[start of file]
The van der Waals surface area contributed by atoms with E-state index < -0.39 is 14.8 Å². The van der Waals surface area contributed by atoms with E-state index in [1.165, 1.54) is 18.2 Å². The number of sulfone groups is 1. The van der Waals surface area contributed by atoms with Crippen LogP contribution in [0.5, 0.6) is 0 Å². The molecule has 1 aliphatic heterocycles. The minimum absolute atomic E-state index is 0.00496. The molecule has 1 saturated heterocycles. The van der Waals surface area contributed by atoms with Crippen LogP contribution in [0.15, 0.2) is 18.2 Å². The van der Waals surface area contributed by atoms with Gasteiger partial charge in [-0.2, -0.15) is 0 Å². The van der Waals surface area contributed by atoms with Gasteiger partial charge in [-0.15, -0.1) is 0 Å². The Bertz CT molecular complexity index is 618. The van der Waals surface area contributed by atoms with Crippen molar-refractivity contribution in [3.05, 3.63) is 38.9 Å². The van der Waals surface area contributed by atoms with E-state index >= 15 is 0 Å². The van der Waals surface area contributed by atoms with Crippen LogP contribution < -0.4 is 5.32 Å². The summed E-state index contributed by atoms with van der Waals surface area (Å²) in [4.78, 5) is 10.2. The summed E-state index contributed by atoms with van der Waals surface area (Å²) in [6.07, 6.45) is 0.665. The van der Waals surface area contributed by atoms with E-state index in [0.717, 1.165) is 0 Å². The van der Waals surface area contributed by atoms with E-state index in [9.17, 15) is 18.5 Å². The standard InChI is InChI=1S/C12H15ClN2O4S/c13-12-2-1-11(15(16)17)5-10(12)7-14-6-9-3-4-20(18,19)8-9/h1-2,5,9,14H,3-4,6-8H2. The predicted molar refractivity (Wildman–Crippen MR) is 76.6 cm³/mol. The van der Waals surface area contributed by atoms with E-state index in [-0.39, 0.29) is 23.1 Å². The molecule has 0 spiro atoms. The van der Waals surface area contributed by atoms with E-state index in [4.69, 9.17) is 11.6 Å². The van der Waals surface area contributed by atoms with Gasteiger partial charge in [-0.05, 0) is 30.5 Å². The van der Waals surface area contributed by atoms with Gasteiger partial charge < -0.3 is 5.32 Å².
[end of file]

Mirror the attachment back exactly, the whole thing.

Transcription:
The van der Waals surface area contributed by atoms with E-state index < -0.39 is 14.8 Å². The van der Waals surface area contributed by atoms with E-state index in [1.165, 1.54) is 18.2 Å². The number of sulfone groups is 1. The van der Waals surface area contributed by atoms with Crippen LogP contribution in [0.5, 0.6) is 0 Å². The molecule has 1 aliphatic heterocycles. The minimum absolute atomic E-state index is 0.00496. The molecule has 1 saturated heterocycles. The van der Waals surface area contributed by atoms with Crippen LogP contribution in [0.15, 0.2) is 18.2 Å². The van der Waals surface area contributed by atoms with Gasteiger partial charge in [-0.2, -0.15) is 0 Å². The van der Waals surface area contributed by atoms with Gasteiger partial charge in [-0.15, -0.1) is 0 Å². The Bertz CT molecular complexity index is 618. The van der Waals surface area contributed by atoms with Crippen molar-refractivity contribution in [3.05, 3.63) is 38.9 Å². The van der Waals surface area contributed by atoms with E-state index >= 15 is 0 Å². The van der Waals surface area contributed by atoms with Crippen LogP contribution < -0.4 is 5.32 Å². The summed E-state index contributed by atoms with van der Waals surface area (Å²) in [4.78, 5) is 10.2. The summed E-state index contributed by atoms with van der Waals surface area (Å²) in [6.07, 6.45) is 0.665. The van der Waals surface area contributed by atoms with E-state index in [0.717, 1.165) is 0 Å². The van der Waals surface area contributed by atoms with E-state index in [9.17, 15) is 18.5 Å². The standard InChI is InChI=1S/C12H15ClN2O4S/c13-12-2-1-11(15(16)17)5-10(12)7-14-6-9-3-4-20(18,19)8-9/h1-2,5,9,14H,3-4,6-8H2. The predicted molar refractivity (Wildman–Crippen MR) is 76.6 cm³/mol. The van der Waals surface area contributed by atoms with E-state index in [-0.39, 0.29) is 23.1 Å². The molecule has 0 spiro atoms. The van der Waals surface area contributed by atoms with E-state index in [4.69, 9.17) is 11.6 Å². The van der Waals surface area contributed by atoms with Gasteiger partial charge in [-0.05, 0) is 30.5 Å². The van der Waals surface area contributed by atoms with Gasteiger partial charge < -0.3 is 5.32 Å².